Even though I knew and the choice had been made, I fed her. I changed her. I held her. I rocked her and sang to her and loved her. I took pictures and told her stories and while holding her in my arms with tears streaking down my face, I wrote her the hardest letter I’ve ever had to write. How could properly express to her that “I want you” and “I love you more than anything I’ve ever loved before, ever” were not good enough reasons to keep her? I endeavored to explain it anyway.

Yesterday morning, over twenty years having passed since the day I left my heart behind in a hospital room, I held her in my arms again. I’ve kept her somewhat selfishly close these past two days since she’s come to visit. I must make more concrete plans for everyone in our family to meet her, too.

Friends and family alike are in wonderment at how easy it has been for us to be together. But that way was paved for us and by us.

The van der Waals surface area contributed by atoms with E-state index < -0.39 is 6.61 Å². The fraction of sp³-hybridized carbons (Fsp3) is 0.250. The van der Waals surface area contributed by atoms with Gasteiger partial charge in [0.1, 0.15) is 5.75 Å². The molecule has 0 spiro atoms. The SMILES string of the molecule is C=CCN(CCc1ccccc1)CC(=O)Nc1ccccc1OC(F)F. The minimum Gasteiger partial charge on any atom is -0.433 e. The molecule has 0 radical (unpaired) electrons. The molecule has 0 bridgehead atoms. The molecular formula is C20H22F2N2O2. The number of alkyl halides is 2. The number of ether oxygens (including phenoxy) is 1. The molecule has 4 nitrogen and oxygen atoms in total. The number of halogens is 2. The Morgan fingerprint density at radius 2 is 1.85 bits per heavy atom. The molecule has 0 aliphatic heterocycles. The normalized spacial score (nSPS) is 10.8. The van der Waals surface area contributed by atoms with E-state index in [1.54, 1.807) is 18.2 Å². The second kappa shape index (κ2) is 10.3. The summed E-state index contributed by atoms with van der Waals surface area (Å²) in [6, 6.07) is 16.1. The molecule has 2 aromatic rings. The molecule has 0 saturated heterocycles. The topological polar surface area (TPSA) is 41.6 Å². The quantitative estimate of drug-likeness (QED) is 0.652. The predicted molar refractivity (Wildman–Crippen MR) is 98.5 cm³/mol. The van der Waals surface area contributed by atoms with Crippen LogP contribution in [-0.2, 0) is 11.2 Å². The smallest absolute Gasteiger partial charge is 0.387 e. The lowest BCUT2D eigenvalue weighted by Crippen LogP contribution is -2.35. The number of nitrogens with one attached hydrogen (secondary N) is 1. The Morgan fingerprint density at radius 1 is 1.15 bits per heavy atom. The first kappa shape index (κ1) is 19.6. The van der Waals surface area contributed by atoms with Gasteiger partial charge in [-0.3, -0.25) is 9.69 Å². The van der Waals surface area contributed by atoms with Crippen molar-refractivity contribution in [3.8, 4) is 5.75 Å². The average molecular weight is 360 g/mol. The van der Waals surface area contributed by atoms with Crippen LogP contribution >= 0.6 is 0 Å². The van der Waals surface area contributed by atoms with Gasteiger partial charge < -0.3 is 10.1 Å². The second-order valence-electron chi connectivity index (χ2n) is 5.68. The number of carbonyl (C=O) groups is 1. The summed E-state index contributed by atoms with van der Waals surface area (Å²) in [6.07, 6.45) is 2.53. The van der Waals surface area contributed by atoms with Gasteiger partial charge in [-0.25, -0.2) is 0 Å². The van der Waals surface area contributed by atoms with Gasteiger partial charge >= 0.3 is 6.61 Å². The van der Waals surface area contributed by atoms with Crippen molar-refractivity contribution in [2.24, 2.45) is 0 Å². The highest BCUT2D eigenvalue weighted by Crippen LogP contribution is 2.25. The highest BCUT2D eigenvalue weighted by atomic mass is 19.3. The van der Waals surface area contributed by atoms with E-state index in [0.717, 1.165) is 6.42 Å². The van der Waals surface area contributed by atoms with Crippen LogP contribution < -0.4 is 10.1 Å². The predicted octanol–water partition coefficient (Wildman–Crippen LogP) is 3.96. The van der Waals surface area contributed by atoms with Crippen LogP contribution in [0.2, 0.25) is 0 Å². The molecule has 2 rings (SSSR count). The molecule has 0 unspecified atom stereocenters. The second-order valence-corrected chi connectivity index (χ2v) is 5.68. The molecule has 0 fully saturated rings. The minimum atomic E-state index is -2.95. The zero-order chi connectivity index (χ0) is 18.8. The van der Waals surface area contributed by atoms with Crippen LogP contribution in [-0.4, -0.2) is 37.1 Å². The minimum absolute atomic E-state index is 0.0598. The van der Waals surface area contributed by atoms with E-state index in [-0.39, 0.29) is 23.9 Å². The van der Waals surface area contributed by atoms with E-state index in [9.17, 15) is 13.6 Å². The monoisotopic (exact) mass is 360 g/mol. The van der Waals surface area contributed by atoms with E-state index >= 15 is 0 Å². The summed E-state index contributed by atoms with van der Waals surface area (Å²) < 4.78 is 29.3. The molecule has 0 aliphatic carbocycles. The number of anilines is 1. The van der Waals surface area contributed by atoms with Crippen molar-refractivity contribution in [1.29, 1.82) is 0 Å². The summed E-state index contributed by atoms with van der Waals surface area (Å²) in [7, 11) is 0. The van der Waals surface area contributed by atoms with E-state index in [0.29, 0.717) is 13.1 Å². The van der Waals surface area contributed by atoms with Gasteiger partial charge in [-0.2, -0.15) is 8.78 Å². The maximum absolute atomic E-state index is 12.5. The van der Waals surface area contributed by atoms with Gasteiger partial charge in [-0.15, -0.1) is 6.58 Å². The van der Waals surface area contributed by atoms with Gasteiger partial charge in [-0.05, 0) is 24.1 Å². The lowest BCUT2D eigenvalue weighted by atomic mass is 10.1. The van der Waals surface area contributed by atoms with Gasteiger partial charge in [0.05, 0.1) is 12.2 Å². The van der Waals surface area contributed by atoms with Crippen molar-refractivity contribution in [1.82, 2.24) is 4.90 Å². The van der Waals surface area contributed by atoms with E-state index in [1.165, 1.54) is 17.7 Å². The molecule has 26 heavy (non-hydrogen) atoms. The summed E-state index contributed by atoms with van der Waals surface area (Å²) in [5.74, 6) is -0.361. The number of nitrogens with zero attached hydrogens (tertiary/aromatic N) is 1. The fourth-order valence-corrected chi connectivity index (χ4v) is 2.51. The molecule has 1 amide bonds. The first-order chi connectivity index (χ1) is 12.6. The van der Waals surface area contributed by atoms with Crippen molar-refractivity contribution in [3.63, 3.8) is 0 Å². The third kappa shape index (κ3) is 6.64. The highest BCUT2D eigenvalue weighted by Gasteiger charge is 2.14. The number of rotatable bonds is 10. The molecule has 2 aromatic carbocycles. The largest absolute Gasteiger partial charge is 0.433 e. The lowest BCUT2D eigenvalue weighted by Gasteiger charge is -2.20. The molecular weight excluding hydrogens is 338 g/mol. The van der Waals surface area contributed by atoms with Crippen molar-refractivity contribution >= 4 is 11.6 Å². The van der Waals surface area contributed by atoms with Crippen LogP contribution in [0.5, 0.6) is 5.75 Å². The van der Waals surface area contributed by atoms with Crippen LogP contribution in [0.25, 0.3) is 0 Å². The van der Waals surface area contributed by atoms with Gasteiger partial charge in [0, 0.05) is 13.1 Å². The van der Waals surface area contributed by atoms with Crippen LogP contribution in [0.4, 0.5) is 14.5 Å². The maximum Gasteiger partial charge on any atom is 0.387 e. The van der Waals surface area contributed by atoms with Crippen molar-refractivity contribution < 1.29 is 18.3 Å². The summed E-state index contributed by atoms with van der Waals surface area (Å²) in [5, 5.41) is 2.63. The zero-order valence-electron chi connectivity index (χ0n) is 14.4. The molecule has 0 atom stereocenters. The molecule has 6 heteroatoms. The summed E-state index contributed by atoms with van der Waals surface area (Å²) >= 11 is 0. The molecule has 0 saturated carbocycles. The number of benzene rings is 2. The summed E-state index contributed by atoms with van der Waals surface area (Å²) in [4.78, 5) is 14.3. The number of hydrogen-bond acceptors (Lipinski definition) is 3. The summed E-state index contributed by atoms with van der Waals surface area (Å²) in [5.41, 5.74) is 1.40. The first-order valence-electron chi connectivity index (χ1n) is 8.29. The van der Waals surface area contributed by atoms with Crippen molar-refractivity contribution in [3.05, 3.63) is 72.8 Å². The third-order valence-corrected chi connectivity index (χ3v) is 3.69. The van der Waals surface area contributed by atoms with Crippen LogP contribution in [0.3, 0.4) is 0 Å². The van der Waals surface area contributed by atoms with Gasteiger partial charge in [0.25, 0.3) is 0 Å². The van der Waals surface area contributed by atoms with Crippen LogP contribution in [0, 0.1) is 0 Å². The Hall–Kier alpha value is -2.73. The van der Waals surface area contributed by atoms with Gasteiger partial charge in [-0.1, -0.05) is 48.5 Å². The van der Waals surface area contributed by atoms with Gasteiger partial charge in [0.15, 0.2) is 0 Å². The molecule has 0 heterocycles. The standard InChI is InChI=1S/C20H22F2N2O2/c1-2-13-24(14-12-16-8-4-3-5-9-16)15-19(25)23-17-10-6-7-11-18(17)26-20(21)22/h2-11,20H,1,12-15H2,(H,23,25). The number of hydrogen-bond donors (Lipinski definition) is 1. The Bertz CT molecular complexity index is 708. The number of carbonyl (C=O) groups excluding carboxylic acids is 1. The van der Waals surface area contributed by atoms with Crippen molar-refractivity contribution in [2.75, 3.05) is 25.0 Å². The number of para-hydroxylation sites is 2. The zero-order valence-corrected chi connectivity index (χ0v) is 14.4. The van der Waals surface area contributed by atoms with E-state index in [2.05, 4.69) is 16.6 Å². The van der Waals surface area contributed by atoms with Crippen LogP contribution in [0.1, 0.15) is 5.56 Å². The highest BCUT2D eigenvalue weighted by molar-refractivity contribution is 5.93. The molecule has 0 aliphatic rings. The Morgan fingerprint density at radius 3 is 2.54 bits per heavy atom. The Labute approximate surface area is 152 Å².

I refused for one second to be silenced about my first child. “How many children do you have” is a very loaded question for a birth mother to one, a mother with two at home and a third with wings. I have four. But that simple three word sentence requires explanation.

And so, since she has always been someone I’ve spoken of, and I’ve always told my children they have two sisters, one who lives far away and another who lives in heaven, they greeted their sister with squeals of delight. She is their sister, they love her, and they have monopolized near every free moment she has when they are near to her.

We loved her before we met her because we have always known her. We did things unheard of in adoption twenty years ago–we stayed connected. My beautiful daughter was raised with the knowledge of my love for her. How blessed am I?

My beautiful daughter was, and remains, loved and supported in a stable and non-toxic environment by two parents who love each other and their children. She has healthy boundaries and a delightful sense of self. She is confident in her beauty and still kind, because there was never someone telling her that these two things cannot coexist. Her parents were absolutely everything I hoped they would be for her, and even better than my sweetest dreams could have ever conjured up in my own imagination.